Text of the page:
Power output numbers provide a clear standard of your current strengths and weaknesses. Very importantly, your various power output power numbers produce power levels that provide a great way to monitor improvement throughout the year. It is generally agreed there are 4 categories of power training levels and these are neuromuscular power, anaerobic capacity, VO2 max and lactate threshold. Most people have varied abilities across the four, as is shown in different race performances and abilities.
A very useful power measure is your Functional Threshold Power (FTP) this is the maximum power you can sustain for one hour. When looking at the variables that determine endurance performance—VO2 max (your upper limit of aerobic energy production) , FTP and efficiency—FTP is the variable that is both easily measured and trainable. This is why training according to power is a very useful tool. By testing yourself and then setting a benchmark FTP you can establish training power levels so you can best distribute your training time and work toward improvement. If you don’t have a power meter, you can test and set heart rate zones to guide your training instead. In the same way power testing can produce power training levels, heart rate testing can also provide useful heart rate training zones. Different training zones will target the similar energy systems at power training also targets. The underlying difference between heart rate zones and power levels is that heart rate is a subjective response to the work you’re doing, while power shows the objective, actual work you’re doing. I believe you should test for and use both, during your training and racing.
In reality, it is not always possible to be able to purchase all the training tools and equipment needed to constantly monitor and train to your power levels and heart rate training zones. Add to all these purchases your race entry fees and it all gets pretty expensive.... Throw in the mix that one day you may end up losing your power monitor or a battery may go flat, or it simply may fail mid way through a race…this is when you will be forced to race on perceived effort. This is also why I believe it is extremely important you train using whichever devices you can afford, but you also remain aware of what your body is capable of, because at the end of the day it is really about you, your mind and the real race to the finish line.

Max HR Test – cycling

There are a number of ways of testing for your Cycling Max HR.

1. The most accurate is a Vo2Max test done in a lab. This is often too expensive.

2. Max Heart Rate – Test 2.
This test requires a Heart Rate Monitor and a turbo trainer and it may be helpful to have someone assist during the test, to encourage you when things get tough and to take the readings from your Heart Rate Monitor.
Test 2 protocol -
Warm up for 10 to 15 minutes and then ride as hard as possible intensive time trial effort for the next ten minutes.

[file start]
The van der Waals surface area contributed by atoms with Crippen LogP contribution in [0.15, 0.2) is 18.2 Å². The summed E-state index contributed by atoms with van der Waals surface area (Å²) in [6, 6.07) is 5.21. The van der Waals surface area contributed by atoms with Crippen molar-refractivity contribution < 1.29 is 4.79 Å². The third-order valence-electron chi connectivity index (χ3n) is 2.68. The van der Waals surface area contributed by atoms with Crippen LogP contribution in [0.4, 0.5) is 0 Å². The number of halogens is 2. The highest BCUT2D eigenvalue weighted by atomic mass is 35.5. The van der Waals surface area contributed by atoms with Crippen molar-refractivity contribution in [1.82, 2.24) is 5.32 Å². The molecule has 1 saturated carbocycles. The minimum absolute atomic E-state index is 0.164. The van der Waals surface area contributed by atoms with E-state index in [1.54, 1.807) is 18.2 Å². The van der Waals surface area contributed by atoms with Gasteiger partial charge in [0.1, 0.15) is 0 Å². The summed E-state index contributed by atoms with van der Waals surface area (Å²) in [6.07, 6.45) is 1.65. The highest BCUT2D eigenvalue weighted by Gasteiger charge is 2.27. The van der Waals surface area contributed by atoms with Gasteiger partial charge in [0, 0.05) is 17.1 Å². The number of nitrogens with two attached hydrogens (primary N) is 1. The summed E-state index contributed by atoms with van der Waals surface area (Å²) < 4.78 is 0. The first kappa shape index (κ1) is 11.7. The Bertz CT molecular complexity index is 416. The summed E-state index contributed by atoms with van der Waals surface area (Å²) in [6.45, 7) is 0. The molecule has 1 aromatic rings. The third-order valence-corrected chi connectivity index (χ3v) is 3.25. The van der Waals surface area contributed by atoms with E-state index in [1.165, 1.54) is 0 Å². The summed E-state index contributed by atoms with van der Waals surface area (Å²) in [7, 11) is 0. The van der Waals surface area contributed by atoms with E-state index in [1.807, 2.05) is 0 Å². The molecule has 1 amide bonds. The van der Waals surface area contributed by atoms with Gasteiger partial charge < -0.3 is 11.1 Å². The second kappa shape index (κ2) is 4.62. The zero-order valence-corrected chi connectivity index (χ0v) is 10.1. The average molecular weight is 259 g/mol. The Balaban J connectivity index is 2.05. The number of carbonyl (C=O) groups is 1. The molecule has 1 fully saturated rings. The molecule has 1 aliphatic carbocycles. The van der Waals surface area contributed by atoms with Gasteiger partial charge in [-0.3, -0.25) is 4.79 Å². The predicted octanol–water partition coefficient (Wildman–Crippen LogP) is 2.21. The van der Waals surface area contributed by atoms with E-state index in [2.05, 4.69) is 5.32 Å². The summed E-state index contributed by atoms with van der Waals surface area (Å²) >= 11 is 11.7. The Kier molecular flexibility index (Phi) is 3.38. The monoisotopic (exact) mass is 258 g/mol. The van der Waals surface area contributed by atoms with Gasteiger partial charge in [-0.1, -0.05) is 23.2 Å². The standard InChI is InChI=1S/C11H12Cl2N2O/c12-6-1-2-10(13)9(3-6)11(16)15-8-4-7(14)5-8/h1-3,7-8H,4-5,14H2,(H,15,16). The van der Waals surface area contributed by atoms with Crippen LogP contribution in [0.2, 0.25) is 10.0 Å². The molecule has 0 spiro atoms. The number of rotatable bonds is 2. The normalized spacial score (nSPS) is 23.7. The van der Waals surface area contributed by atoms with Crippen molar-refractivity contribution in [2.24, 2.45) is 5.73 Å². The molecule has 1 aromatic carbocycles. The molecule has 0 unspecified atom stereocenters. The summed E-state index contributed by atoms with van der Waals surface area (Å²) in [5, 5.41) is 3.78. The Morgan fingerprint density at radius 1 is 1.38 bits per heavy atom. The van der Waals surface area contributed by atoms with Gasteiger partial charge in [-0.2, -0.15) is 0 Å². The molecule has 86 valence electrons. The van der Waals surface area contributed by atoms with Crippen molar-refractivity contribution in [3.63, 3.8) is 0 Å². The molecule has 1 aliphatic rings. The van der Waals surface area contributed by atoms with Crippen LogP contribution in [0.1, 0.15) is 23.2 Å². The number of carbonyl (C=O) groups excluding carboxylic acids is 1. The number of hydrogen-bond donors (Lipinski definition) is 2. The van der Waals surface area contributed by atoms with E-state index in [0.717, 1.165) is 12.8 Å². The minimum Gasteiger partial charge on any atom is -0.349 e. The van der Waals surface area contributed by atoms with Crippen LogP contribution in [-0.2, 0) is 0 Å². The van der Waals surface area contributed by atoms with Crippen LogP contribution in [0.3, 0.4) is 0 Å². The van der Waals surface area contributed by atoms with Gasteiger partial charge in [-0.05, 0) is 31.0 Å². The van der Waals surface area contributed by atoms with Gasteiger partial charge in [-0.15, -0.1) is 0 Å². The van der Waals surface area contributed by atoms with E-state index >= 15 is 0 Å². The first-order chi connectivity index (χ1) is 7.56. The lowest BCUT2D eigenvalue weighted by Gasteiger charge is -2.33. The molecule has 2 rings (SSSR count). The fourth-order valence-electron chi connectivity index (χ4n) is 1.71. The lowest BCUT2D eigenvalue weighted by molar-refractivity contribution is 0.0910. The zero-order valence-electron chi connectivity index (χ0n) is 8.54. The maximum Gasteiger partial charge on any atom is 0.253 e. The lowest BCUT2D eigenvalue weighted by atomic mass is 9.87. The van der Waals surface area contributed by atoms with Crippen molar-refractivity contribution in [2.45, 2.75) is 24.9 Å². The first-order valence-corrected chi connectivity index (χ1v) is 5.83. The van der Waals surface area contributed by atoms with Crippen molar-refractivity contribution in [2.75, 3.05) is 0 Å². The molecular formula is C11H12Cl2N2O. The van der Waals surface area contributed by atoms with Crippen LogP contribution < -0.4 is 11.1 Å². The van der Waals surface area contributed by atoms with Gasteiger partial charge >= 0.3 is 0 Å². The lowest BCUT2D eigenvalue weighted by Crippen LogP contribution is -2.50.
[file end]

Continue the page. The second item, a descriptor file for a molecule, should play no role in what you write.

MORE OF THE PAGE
Ride the last minute flat out (maximum effort), and sprint the last 20 to 30 seconds.
It should now be possible to read the MHR on the Heart Rate Monitor.
Do not stop immediately but keep pedalling and warm down gradually for the next ten minutes.
Repeat the test two or three more times, with a couple of days between each test, to establish your true maximum.

3. Max Heart Rate – Test 3.
This test requires a Heart Rate Monitor, turbo trainer and a computer (ideally with a cadence measurement). Your bike should have a close ratio rear block (e.g. 52 x 18/17/16/15/14/13). Have someone assist during the test, to encourage you when things get tough and to take the readings from your Heart Rate Monitor.
Test 3 protocol -
Warm up fully for 10 to 15 minutes.
Use your large chain ring and choose the lowest gear (e.g. 52 x 18). Pedal at a steady cadence of 90 rpm for 2 minutes.
Then change up to the next gear (52 x 17) without pausing.
Maintain the same cadence (90-rpm). Pedal this gear for 2 minutes and change up again still maintaining the 90-rpm cadence.
Continue changing up to the next cog every two minutes, constantly maintaining 90-rpm.
Your heart rate should rise constantly. It may level out at some point but carry on with the test.
Continue at 90 rpm, changing up a sprocket every two minutes, until you are no longer able to go on.
Do not stop immediately but keep pedalling and warm down gradually for the next ten minutes

4. Max Heart Rate - Test 4
A simple way, if you are racing, is to check your Heart Rate data on a regular basis for your Max Heart Rate.
You will usually reach your Max Heart Rate during the final sprint finish of most races where you end up sprinting at 100%.

Max HR Test – run

There are a number of ways of testing for your Running Max HR –

1. Max Heart Rate - Test 1
Least recommended method - 220 minus your age.
(it is strongly believed this has many shortcomings, and although is a simple method of calculating your max HR it is the most inaccurate).

2. Max Heart Rate - Test 2
Lab test - VO2max, lactate threshold and running economy are often completed in a sports science laboratory to monitor physiological fitness.
(These tests are often expensive and difficult to get regular testing done, but are the most accurate).

3. Max Heart Rate - Test 3
Most easily done and close to lab test accuracy - Max HR step test
(To determine Max HR you have an athlete complete an incremental run on a treadmill to exhaustion).
Max HR step test requirements -
rested athlete, treadmill, HR monitor, helper
Test protocol –